IB Psychology (BLOA): Animal Research May Inform Our Understanding of Human Behaviour
Last updated 22 Mar 2021
The biological approach to psychological research relies on three key assumptions.
- Patterns of behaviour can be inherited, which means that we don’t only inherit our hair and eye colour from our parents and grandparents, but also our attitudes and behaviours.
- Animal research may inform our understanding of human behaviour, because many animals have brains and nervous systems that are similar to humans.
- Cognitions, emotions and behaviours are products of the anatomy and physiology of our nervous and endocrine systems. In other words, the structure and processes of our brain and nervous system govern how we feel and think.
These key assumptions are the principles underpinning all psychological research carried out within the biological approach.
Key Question: Outline the key assumptions of the biological approach.
The biological approach does just what you would think from the name: it assumes that our behaviour is the product of our physiology, that it can be researched by investigating our physiology (or even animal physiology) and that behaviour patterns are also inherited from our ancestors, both recent and distant.
2. Animal Research May Inform Our Understanding of Human Behaviour
This belief arises from the evidence that the nervous system, including the brain, of some animals is similar to that of humans. Psychologists from the biological approach therefore assume similar functions from these similar structures. For example, while the time scale of brain development is considerably different, the sequence of brain development is largely the same between humans and rats.
There is some evidence to suggest that research using rats is applicable to humans, as the study by Fadda et al. (1996) below shows, but remember that 40% of the human brain motor cortex is given over to visual stimuli, while over 30% of the rat’s motor cortex is used to process “whisker stimuli”, so there are some significant differences.
We should always be aware that the brain processes that are investigated are usually triggered environmentally, and thus critical thinking demands that we remain aware of the constant interaction between genetic inheritance and environmental factors.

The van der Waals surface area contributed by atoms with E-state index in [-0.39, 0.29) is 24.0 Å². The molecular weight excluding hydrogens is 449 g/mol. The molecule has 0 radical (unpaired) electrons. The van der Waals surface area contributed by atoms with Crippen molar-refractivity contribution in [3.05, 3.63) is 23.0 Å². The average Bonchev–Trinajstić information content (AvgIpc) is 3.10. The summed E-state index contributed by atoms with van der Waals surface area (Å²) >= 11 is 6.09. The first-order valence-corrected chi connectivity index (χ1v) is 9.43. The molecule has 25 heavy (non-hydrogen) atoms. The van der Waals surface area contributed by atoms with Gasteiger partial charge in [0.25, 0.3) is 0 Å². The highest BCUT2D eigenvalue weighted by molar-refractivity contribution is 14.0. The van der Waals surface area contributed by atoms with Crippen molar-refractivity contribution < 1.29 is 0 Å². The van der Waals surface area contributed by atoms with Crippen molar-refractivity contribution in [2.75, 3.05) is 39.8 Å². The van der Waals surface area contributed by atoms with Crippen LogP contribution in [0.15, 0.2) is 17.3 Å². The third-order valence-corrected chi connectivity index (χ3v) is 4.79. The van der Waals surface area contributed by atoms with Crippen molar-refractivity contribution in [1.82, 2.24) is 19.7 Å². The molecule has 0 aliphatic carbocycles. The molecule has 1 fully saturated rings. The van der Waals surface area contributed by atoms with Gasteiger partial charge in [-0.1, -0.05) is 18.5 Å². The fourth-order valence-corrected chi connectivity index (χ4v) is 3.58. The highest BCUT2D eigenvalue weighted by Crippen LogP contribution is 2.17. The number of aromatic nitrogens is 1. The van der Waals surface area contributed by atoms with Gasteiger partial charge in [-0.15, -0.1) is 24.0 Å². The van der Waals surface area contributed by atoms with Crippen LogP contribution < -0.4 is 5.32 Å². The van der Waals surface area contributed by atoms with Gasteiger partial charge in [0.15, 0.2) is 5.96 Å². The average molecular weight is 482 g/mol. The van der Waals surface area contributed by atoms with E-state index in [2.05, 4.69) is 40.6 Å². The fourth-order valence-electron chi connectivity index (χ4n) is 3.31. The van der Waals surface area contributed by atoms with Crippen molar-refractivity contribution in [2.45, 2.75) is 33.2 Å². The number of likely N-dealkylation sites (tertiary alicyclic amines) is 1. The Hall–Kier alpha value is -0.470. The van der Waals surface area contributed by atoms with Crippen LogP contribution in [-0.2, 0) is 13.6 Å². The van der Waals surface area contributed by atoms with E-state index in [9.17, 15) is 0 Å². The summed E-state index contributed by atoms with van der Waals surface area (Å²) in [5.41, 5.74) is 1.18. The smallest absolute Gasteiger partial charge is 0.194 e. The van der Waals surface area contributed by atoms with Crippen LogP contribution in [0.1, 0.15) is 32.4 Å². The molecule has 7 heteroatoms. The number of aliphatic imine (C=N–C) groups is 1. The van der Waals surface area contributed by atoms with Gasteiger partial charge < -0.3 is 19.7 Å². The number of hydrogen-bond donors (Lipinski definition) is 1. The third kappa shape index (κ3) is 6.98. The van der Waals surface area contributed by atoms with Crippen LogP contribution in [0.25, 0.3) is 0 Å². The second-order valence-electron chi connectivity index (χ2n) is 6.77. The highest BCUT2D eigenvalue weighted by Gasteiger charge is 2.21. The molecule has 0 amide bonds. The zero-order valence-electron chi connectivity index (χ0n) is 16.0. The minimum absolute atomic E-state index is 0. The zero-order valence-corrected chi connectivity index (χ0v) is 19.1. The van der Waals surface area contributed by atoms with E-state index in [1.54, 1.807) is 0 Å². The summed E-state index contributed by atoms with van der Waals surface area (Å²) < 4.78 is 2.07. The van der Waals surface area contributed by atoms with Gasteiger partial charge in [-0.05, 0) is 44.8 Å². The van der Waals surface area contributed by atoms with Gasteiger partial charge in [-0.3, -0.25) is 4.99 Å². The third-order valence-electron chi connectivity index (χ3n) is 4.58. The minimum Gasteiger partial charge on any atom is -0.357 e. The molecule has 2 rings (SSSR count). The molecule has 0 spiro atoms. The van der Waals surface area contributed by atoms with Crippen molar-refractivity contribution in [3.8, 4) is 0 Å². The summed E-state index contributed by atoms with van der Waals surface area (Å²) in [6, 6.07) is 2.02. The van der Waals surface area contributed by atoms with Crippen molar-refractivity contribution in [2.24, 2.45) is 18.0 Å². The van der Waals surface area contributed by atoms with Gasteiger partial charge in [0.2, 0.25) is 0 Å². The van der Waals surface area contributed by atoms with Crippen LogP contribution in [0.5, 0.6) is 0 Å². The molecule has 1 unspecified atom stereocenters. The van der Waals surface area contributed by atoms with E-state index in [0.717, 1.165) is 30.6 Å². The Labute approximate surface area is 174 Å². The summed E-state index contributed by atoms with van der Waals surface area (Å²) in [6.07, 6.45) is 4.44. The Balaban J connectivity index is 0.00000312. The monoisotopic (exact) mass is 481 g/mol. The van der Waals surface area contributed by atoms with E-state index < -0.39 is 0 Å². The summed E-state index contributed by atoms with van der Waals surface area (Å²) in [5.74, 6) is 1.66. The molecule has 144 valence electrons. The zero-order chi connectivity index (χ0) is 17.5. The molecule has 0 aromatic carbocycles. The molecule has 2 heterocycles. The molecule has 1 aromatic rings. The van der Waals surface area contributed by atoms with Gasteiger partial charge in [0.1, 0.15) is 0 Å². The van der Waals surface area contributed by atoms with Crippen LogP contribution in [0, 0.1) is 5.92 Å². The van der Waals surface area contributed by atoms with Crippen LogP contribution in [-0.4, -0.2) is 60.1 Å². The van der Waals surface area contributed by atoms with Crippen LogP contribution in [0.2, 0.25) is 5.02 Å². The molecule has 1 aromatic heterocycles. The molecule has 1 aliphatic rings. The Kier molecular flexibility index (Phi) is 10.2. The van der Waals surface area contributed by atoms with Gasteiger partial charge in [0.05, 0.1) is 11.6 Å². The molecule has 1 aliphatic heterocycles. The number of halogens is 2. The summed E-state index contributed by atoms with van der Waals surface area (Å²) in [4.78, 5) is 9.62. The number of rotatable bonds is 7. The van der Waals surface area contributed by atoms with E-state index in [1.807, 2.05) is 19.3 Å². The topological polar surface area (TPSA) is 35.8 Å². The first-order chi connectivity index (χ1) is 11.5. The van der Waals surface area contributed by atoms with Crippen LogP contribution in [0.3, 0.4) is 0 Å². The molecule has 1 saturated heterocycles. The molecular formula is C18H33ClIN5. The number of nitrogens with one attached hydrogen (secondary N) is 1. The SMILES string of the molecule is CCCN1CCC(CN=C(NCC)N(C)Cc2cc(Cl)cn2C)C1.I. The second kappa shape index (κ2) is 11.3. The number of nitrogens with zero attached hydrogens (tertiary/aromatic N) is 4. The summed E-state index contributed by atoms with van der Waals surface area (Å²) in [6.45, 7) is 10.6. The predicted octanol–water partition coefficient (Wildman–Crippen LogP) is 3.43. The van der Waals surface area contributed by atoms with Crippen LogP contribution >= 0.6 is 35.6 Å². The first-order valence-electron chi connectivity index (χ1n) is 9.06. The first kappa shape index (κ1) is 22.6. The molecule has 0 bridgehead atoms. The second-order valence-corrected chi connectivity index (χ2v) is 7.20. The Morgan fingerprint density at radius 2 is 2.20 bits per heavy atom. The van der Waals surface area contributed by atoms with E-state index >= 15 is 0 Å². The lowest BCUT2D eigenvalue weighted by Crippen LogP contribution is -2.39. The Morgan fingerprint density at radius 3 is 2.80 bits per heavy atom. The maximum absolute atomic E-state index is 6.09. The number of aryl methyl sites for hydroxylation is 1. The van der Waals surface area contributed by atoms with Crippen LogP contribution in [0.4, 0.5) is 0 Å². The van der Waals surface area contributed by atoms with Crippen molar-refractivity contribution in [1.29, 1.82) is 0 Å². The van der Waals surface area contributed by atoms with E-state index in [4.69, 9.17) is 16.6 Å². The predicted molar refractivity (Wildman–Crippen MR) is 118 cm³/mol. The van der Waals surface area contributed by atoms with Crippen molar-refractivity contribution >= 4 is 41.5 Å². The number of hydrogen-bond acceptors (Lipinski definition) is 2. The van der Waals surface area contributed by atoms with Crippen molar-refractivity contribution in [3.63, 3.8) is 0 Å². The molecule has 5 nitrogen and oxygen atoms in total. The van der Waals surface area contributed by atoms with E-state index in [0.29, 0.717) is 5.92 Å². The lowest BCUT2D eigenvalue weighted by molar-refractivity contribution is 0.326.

Key Study 2: Fadda et al. (1996)
Aim: To investigate the role of acetylcholine (ACh) in anticipation of a memory task and in spatial memory.
Method: Two groups of rats - one group trained to run a T-maze, alternating the starting arms, until the rats were successful in reaching the food in 9 out of 11 trials. The control group was not trained.
All rats were placed for 20 minutes in a waiting cage before completing the task. They then ran the maze to find the food, and were placed back in their home cage afterwards. Levels of ACh were measured by a specially implanted probe, before, during and for 30 minutes after the task.
Results: The trained rats (experimental group) had significantly higher levels of ACh in their hippocampus when awaiting the task. Both groups had high levels in the first ten minutes of maze-running, but then the ACh levels in the brains of the control group rats dropped back to their base level, while those in the experimental group remained high until they dropped slowly back to normal by 30 minutes after the task.
Conclusion: These results suggest that acetylcholine is important in the processes of arousal, attention and memory, and not just in spatial memory as previously demonstrated in research.
The main point of evaluation is whether these findings can be generalised to humans. The degeneration of acetylcholine-releasing neurons has long been associated with Alzheimer’s disease, which is a loss initially of declarative memory and then of procedural memory.
Gais and Born (2004) showed that acetylcholine is important in declarative memory (of events - as opposed to spatial memory, which is procedural). Low levels of acetylcholine were vital during slow-wave sleep (SWS) for the consolidation of memories. Increasing acetylcholine uptake during SWS resulted in a loss of declarative memories, but had no effect on procedural memories. While not directly arisen from Fadda et al’s research, this does show the strange and complex relationship between acetylcholine and memory.
Critical ThinkingTypes of memory – can we really separate arousal, attention, learning, spatial memory, declarative memory and procedural memory so clearly and definitely in the brain that we can measure the effects of acetylcholine on them?
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